What is a worker bee

Honey Bees | What Is A Worker Bee

In a colony, there are several castes. These include the Queen bee, the drone bee and the worker bee. Each caste has a very special and specific job, and we are going to explore the job description of the worker bee.

The worker bee spends nearly every hour of her life working for the good of the honey bee colony. All are females and all sisters and all are the hardest workers.

Worker Bee Responsibilities

Workers perform an insanely huge list of jobs, and these include:

  • collect pollen on their pollen baskets
  • collect nectar
  • produce wax/secrete wax
  • make bee bread
  • they are nurse bees and are queen attendants
  • maintain honey supply
  • guard the hive entrance
  • worker bees kill (or try to kill) any threat to the hive by stinging
  • take care of honey sealing and wax capping
  • and much more

That's a lot of work.

Bees on a Frame

A worker bee is the female offspring of the Queen bee of her honey bee hive. They look after all the colony needs from cleaning to food gathering, known as foraging. 

Let's learn more about these busy little friends who have a very important job to do.


What a worker bee is


What is a Worker Bee?

There can be as many as 60,000 honey bee workers in a bee colony.

Because the Queen mates with around 12 drones, some of the workers will be super sisters, meaning they have the same drone father.

This creates a very interesting colony dynamic. Studies have shown that depending on the father (also called a subfamily), some worker bees will specialize in certain tasks. That specialization may be in colony defense, pollen collection, nectar collection, hive hygiene, etc.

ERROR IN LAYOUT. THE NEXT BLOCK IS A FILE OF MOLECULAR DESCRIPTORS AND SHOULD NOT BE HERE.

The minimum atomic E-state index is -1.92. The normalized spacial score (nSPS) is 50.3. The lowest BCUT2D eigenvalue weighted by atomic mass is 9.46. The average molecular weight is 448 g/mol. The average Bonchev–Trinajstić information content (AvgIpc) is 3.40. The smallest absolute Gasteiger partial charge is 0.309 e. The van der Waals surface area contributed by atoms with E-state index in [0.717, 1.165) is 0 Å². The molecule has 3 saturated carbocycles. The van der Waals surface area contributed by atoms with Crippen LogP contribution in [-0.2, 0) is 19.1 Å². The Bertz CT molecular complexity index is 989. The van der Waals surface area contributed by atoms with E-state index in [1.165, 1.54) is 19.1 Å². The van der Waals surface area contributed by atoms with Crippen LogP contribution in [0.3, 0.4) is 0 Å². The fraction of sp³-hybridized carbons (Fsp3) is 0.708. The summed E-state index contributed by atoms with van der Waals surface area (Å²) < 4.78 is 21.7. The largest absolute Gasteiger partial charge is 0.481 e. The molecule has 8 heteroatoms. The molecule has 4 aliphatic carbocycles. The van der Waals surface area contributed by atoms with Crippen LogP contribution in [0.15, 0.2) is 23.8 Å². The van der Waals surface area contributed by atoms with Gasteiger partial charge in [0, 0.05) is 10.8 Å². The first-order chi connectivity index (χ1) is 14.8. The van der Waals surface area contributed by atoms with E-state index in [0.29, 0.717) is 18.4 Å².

Healthy honey bee colonies have a good variety of task specializations and some beekeepers breed Queens that have certain desirable specializations in their worker bees.

 Worker Bees making honey

Worker Bee Tasks

The tasks that a worker honey bee does are pretty diverse. They include:

  • Cell cleaning
  • Cell capping
  • Brood and Queen tending
  • Honeycomb building
  • Grooming
  • Food handling
  • Ventilation
  • Defense
  • Foraging

The worker honey bee generally doesn't do all these tasks simultaneously, but rather, does some of these tasks at one point in its life in stages.


Worker Bee Task Stages

As worker bees develop, they move from one task to another, starting as nurse bees (the technical term for this is called 'temporal polyethism'). It is generally accepted that the task stages of this bee looks like this: 

  • Week 1 - Cell cleaning
  • Week 2 - Receive food, feed larvae (new worker bee larvae included), feed developing Queens royal jelly, build honey comb
  • Week 3 - Start moving outside the hive by participating in defense and removing dead bees and waste material
  • Week 4 - Forage for nectar, pollen, water, propolis and bring it back to the hive

Sadly, foraging is basically the end of a honey bee worker's life. Its just too dangerous out in the big world for young bees, so the older worker bees naturally move into this role until the end of their lives.

This week by week task system looks nice and clean but not every single bee goes through it perfectly like this. It is a basic guideline and bees do change their tasking based on age.

In general, worker bees move from indoor tasks to outdoor tasks. In beekeeper lingo they grow from a nurse bee (they all start off as nurse bees) to foraging bees (older bees). These bees will also do whatever is needed; so if there is a great need for something (say drawing wax from their wax glands) most worker bees will focus on that.


Resting And Patrolling

Another thing worker bees to a lot of is resting and patrolling. We believe they are assessing the colony conditions and are in a rest state if there is a sudden colony need for a bust of energy.


Here are some other articles you may be interested in reading:


What Is A Queen Bee

What Is A Drone Bee

Everything Needed To Start BEEKEEPING

Where To Buy Beeswax Directly From Reputable Beekeepers

How To Make Beeswax Wraps | INSTRUCTIONS

Beeswax Wraps | WHERE TO BUY

How To Make Beeswax Candles


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Michener, C.D. 1974. The Social Behavior of the Bees: A Comparative Study. Cambridge, MA: The Belknap Press of Harvard University Press.

Winston, M.L. 1987.  The Biology of the Honey Bee. Cambridge, MA: Harvard University Press.

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